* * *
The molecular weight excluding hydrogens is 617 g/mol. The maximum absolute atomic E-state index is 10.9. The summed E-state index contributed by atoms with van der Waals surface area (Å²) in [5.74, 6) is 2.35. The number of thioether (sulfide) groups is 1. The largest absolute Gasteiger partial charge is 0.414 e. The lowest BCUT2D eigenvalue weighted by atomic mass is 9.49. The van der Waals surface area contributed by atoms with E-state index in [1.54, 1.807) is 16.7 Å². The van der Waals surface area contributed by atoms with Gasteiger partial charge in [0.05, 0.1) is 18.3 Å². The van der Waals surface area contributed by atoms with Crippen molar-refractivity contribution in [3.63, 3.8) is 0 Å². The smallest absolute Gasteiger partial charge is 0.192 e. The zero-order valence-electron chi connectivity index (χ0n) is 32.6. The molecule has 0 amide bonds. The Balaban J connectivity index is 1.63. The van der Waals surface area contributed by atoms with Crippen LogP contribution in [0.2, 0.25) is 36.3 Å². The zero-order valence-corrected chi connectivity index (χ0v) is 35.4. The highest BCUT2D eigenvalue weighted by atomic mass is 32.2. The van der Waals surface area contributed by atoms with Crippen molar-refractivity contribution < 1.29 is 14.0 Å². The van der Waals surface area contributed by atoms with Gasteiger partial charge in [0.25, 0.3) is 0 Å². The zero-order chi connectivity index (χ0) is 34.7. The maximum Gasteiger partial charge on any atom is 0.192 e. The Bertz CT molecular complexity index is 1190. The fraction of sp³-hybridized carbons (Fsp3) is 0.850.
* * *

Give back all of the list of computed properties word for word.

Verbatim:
The molecular weight excluding hydrogens is 617 g/mol. The maximum absolute atomic E-state index is 10.9. The summed E-state index contributed by atoms with van der Waals surface area (Å²) in [5.74, 6) is 2.35. The number of thioether (sulfide) groups is 1. The largest absolute Gasteiger partial charge is 0.414 e. The lowest BCUT2D eigenvalue weighted by atomic mass is 9.49. The van der Waals surface area contributed by atoms with E-state index in [1.54, 1.807) is 16.7 Å². The van der Waals surface area contributed by atoms with Gasteiger partial charge in [0.05, 0.1) is 18.3 Å². The van der Waals surface area contributed by atoms with Crippen molar-refractivity contribution in [3.63, 3.8) is 0 Å². The smallest absolute Gasteiger partial charge is 0.192 e. The zero-order valence-electron chi connectivity index (χ0n) is 32.6. The molecule has 0 amide bonds. The Balaban J connectivity index is 1.63. The van der Waals surface area contributed by atoms with Crippen LogP contribution in [0.2, 0.25) is 36.3 Å². The zero-order valence-corrected chi connectivity index (χ0v) is 35.4. The highest BCUT2D eigenvalue weighted by atomic mass is 32.2. The van der Waals surface area contributed by atoms with Crippen molar-refractivity contribution < 1.29 is 14.0 Å². The van der Waals surface area contributed by atoms with Gasteiger partial charge in [0.25, 0.3) is 0 Å². The zero-order chi connectivity index (χ0) is 34.7. The maximum Gasteiger partial charge on any atom is 0.192 e. The Bertz CT molecular complexity index is 1190. The fraction of sp³-hybridized carbons (Fsp3) is 0.850.